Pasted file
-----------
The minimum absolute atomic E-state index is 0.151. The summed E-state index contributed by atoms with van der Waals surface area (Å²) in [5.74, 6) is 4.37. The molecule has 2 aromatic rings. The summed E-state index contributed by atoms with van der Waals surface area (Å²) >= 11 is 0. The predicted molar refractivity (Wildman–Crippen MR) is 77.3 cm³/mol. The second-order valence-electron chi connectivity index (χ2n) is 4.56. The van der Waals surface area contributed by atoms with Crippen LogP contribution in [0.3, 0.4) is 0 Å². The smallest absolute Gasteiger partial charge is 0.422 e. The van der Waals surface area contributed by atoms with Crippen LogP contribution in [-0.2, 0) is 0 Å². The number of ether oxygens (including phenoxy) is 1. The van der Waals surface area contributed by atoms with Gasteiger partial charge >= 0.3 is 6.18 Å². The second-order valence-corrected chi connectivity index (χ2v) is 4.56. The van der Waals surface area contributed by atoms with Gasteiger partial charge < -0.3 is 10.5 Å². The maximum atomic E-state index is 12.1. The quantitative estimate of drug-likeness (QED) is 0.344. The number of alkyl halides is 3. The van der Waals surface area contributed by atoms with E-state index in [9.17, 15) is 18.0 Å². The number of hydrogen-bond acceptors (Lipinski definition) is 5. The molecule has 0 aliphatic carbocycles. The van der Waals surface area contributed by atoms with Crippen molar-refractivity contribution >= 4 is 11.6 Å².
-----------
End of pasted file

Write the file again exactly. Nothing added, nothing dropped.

The minimum absolute atomic E-state index is 0.151. The summed E-state index contributed by atoms with van der Waals surface area (Å²) in [5.74, 6) is 4.37. The molecule has 2 aromatic rings. The summed E-state index contributed by atoms with van der Waals surface area (Å²) >= 11 is 0. The predicted molar refractivity (Wildman–Crippen MR) is 77.3 cm³/mol. The second-order valence-electron chi connectivity index (χ2n) is 4.56. The van der Waals surface area contributed by atoms with Crippen LogP contribution in [0.3, 0.4) is 0 Å². The smallest absolute Gasteiger partial charge is 0.422 e. The van der Waals surface area contributed by atoms with Crippen LogP contribution in [-0.2, 0) is 0 Å². The number of ether oxygens (including phenoxy) is 1. The van der Waals surface area contributed by atoms with Gasteiger partial charge >= 0.3 is 6.18 Å². The second-order valence-corrected chi connectivity index (χ2v) is 4.56. The van der Waals surface area contributed by atoms with Gasteiger partial charge < -0.3 is 10.5 Å². The maximum atomic E-state index is 12.1. The quantitative estimate of drug-likeness (QED) is 0.344. The number of alkyl halides is 3. The van der Waals surface area contributed by atoms with E-state index in [9.17, 15) is 18.0 Å². The number of hydrogen-bond acceptors (Lipinski definition) is 5. The molecule has 0 aliphatic carbocycles. The van der Waals surface area contributed by atoms with Crippen molar-refractivity contribution >= 4 is 11.6 Å².